The Pfizer Covid-19 jab is “100% effective and well tolerated” among children aged 12 to 15, a new study suggests.

Pfizer said it now plans to seek approval for use of the vaccine in this age group from regulators around the world and hopes youngsters will start to receive the jab before the next school year.

The pharmaceutical company said it plans to submit the data to the UK regulator – the Medicines and Healthcare products Regulatory Agency – within the next couple of months.

Researchers examined the use of the Pfizer/BioNTech vaccine in a trial of 2,260 teenagers in the US.

Half were given the jab and the other half were given a placebo drug.

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There were no Covid-19 cases seen in the group who received the vaccine and 18 infections among those who did not.

Albert Bourla, chief executive of Pfizer, said: “We share the urgency to expand the authorisation of our vaccine to use in younger populations and are encouraged by the clinical trial data from adolescents between the ages of 12 and 15.

“We plan to submit these data to FDA (the US Food and Drug Administration) as a proposed amendment to our emergency use authorisation in the coming weeks and to other regulators around the world, with the hope of starting to vaccinate this age group before the start of the next school year.”

Pfizer said the jab “demonstrated 100% efficacy and robust antibody responses exceeding those reported in trial of vaccinated 16-25-year-old participants in an earlier analysis”.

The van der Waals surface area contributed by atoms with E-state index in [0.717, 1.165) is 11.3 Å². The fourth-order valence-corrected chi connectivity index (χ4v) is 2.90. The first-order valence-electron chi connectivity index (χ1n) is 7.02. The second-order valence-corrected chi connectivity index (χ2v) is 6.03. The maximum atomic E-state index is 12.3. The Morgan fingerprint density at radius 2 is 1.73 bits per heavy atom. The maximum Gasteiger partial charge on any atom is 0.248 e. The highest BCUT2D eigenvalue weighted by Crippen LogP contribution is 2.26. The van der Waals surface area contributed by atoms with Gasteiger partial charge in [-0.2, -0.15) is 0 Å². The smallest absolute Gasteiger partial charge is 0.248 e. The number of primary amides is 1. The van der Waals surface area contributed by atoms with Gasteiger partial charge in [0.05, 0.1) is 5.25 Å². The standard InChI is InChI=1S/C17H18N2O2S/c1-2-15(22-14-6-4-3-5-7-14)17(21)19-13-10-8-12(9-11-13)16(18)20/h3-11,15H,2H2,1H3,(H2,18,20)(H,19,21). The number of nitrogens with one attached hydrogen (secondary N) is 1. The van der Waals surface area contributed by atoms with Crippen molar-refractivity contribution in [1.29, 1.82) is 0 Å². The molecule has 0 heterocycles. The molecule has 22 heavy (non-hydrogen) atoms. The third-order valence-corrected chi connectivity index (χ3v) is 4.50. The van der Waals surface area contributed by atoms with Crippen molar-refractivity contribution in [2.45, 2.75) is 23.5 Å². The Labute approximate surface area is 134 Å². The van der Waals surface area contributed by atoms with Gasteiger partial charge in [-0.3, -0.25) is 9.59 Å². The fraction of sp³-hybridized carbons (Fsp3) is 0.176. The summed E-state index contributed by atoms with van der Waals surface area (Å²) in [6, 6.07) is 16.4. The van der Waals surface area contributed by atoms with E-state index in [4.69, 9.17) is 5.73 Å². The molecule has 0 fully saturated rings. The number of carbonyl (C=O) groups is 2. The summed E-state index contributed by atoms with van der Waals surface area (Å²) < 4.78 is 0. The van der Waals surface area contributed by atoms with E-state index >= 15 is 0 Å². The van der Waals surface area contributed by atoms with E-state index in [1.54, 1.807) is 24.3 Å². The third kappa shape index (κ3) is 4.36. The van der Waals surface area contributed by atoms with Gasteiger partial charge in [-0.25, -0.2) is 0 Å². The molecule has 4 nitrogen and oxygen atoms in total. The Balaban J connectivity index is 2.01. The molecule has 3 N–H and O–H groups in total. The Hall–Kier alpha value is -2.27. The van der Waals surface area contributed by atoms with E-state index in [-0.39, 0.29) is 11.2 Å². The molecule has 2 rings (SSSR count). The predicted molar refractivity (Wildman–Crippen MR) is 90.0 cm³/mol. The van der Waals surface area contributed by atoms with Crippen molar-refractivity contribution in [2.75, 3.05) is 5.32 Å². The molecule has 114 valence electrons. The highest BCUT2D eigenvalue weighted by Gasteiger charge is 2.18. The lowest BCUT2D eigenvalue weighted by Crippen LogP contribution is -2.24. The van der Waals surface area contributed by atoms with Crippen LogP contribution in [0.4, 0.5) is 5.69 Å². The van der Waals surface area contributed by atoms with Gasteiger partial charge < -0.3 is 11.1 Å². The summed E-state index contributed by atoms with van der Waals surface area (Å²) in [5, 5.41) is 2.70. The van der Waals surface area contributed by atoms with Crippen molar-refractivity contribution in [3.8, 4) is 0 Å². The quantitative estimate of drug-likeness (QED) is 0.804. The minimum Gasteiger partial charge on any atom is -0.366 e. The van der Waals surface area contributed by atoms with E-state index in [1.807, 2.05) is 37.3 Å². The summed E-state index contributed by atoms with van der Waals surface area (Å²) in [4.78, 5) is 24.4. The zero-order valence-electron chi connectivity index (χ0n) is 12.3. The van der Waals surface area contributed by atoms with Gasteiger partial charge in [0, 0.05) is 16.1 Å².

Participants in the Phase 3 trial, conducted in the US, showed “strong immunogenicity” a month after the second dose of the jab.

All participants in the trial will be monitored for two years after their second dose.

Dr Peter English, retired consultant in communicable disease control, added: “When the full, peer-reviewed papers appear it will open up the way to extending vaccination to this age group. It will be important to do this to achieve herd immunity.”

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Meanwhile, the companies also announced they have dosed the first children in a trial assessing the safety and effectiveness of the jab in youngsters aged six months to 11 years.

The news comes after figures showed a slight rise in cases among youngsters after schools reopened.

In its latest weekly surveillance report, published last week, Public Health England said the rate for 10 to 19-year-olds stood at 100.7 cases per 100,000 in the seven days to March 21.

This was the highest rate across all age groups and was up week-on-week from 79.7.

Oxford University is carrying out a clinical trial on children aged six to 17 to test the safety and efficacy of its vaccine in younger age groups, with initial results expected in the summer.

But Professor Adam Finn, of the Joint Committee on Vaccination and Immunisation, said on Wednesday that no final decisions has been made about vaccinating youngsters.